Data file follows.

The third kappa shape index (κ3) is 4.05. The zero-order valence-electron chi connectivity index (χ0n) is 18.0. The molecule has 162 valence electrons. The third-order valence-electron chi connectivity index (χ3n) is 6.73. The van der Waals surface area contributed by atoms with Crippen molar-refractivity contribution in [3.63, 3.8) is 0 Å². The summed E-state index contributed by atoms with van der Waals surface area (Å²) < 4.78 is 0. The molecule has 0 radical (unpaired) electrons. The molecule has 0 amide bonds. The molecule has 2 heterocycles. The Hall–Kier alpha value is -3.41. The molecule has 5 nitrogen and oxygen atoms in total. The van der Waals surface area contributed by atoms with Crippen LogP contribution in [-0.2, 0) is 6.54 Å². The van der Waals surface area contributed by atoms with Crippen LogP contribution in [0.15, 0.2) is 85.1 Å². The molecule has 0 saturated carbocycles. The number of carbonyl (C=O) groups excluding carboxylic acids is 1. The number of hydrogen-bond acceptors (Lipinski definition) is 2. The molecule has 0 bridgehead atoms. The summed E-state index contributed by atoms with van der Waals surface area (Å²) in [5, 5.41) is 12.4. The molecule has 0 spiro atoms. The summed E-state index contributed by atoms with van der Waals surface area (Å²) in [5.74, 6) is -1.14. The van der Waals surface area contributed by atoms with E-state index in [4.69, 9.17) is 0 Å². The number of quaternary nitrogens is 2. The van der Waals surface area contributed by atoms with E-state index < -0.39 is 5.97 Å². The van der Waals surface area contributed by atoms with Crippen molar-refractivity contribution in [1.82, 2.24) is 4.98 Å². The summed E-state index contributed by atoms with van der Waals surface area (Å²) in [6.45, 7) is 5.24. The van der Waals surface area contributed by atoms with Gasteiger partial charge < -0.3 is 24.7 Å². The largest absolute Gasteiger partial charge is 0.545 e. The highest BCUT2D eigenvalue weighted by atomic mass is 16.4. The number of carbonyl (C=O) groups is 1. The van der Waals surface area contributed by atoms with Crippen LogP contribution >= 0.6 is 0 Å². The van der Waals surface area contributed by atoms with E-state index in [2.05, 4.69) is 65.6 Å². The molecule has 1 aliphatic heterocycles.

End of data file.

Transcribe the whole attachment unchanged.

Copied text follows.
The third kappa shape index (κ3) is 4.05. The zero-order valence-electron chi connectivity index (χ0n) is 18.0. The molecule has 162 valence electrons. The third-order valence-electron chi connectivity index (χ3n) is 6.73. The van der Waals surface area contributed by atoms with Crippen molar-refractivity contribution in [3.63, 3.8) is 0 Å². The summed E-state index contributed by atoms with van der Waals surface area (Å²) < 4.78 is 0. The molecule has 0 radical (unpaired) electrons. The molecule has 0 amide bonds. The molecule has 2 heterocycles. The Hall–Kier alpha value is -3.41. The molecule has 5 nitrogen and oxygen atoms in total. The van der Waals surface area contributed by atoms with Crippen LogP contribution in [-0.2, 0) is 6.54 Å². The van der Waals surface area contributed by atoms with Crippen LogP contribution in [0.15, 0.2) is 85.1 Å². The molecule has 0 saturated carbocycles. The number of carbonyl (C=O) groups excluding carboxylic acids is 1. The number of hydrogen-bond acceptors (Lipinski definition) is 2. The molecule has 0 bridgehead atoms. The summed E-state index contributed by atoms with van der Waals surface area (Å²) in [5, 5.41) is 12.4. The molecule has 0 spiro atoms. The summed E-state index contributed by atoms with van der Waals surface area (Å²) in [5.74, 6) is -1.14. The van der Waals surface area contributed by atoms with E-state index in [4.69, 9.17) is 0 Å². The number of quaternary nitrogens is 2. The van der Waals surface area contributed by atoms with E-state index < -0.39 is 5.97 Å². The van der Waals surface area contributed by atoms with Crippen molar-refractivity contribution in [1.82, 2.24) is 4.98 Å². The summed E-state index contributed by atoms with van der Waals surface area (Å²) in [6.45, 7) is 5.24. The van der Waals surface area contributed by atoms with Gasteiger partial charge < -0.3 is 24.7 Å². The largest absolute Gasteiger partial charge is 0.545 e. The highest BCUT2D eigenvalue weighted by atomic mass is 16.4. The number of carbonyl (C=O) groups is 1. The van der Waals surface area contributed by atoms with Crippen LogP contribution >= 0.6 is 0 Å². The van der Waals surface area contributed by atoms with E-state index in [2.05, 4.69) is 65.6 Å². The molecule has 1 aliphatic heterocycles.